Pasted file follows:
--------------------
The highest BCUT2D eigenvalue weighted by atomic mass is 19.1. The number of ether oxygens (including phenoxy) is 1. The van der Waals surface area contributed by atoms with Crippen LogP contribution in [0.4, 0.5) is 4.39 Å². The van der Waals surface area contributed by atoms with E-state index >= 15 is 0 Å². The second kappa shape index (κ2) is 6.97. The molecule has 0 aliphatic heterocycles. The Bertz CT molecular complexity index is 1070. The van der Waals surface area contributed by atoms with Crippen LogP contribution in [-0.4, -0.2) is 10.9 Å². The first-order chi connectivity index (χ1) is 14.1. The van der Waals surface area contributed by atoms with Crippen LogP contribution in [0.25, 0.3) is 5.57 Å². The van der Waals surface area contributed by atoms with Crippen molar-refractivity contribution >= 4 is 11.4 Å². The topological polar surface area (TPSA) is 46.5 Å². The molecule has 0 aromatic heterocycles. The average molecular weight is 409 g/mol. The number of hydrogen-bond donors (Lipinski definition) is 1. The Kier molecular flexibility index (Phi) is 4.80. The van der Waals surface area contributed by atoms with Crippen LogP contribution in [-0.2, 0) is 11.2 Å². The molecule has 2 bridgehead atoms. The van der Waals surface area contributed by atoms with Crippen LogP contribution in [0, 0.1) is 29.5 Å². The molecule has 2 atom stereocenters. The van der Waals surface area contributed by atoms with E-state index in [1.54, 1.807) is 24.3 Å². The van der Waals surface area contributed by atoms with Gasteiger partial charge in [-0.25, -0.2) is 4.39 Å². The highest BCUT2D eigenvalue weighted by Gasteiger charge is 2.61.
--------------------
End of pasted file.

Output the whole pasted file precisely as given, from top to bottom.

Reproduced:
The highest BCUT2D eigenvalue weighted by atomic mass is 19.1. The number of ether oxygens (including phenoxy) is 1. The van der Waals surface area contributed by atoms with Crippen LogP contribution in [0.4, 0.5) is 4.39 Å². The van der Waals surface area contributed by atoms with E-state index >= 15 is 0 Å². The second kappa shape index (κ2) is 6.97. The molecule has 0 aliphatic heterocycles. The Bertz CT molecular complexity index is 1070. The van der Waals surface area contributed by atoms with Crippen LogP contribution in [-0.4, -0.2) is 10.9 Å². The first-order chi connectivity index (χ1) is 14.1. The van der Waals surface area contributed by atoms with Crippen LogP contribution in [0.25, 0.3) is 5.57 Å². The van der Waals surface area contributed by atoms with Crippen molar-refractivity contribution >= 4 is 11.4 Å². The topological polar surface area (TPSA) is 46.5 Å². The molecule has 0 aromatic heterocycles. The average molecular weight is 409 g/mol. The number of hydrogen-bond donors (Lipinski definition) is 1. The Kier molecular flexibility index (Phi) is 4.80. The van der Waals surface area contributed by atoms with Crippen LogP contribution in [-0.2, 0) is 11.2 Å². The molecule has 2 bridgehead atoms. The van der Waals surface area contributed by atoms with Crippen LogP contribution in [0, 0.1) is 29.5 Å². The molecule has 2 atom stereocenters. The van der Waals surface area contributed by atoms with E-state index in [1.54, 1.807) is 24.3 Å². The van der Waals surface area contributed by atoms with Gasteiger partial charge in [-0.25, -0.2) is 4.39 Å². The highest BCUT2D eigenvalue weighted by Gasteiger charge is 2.61.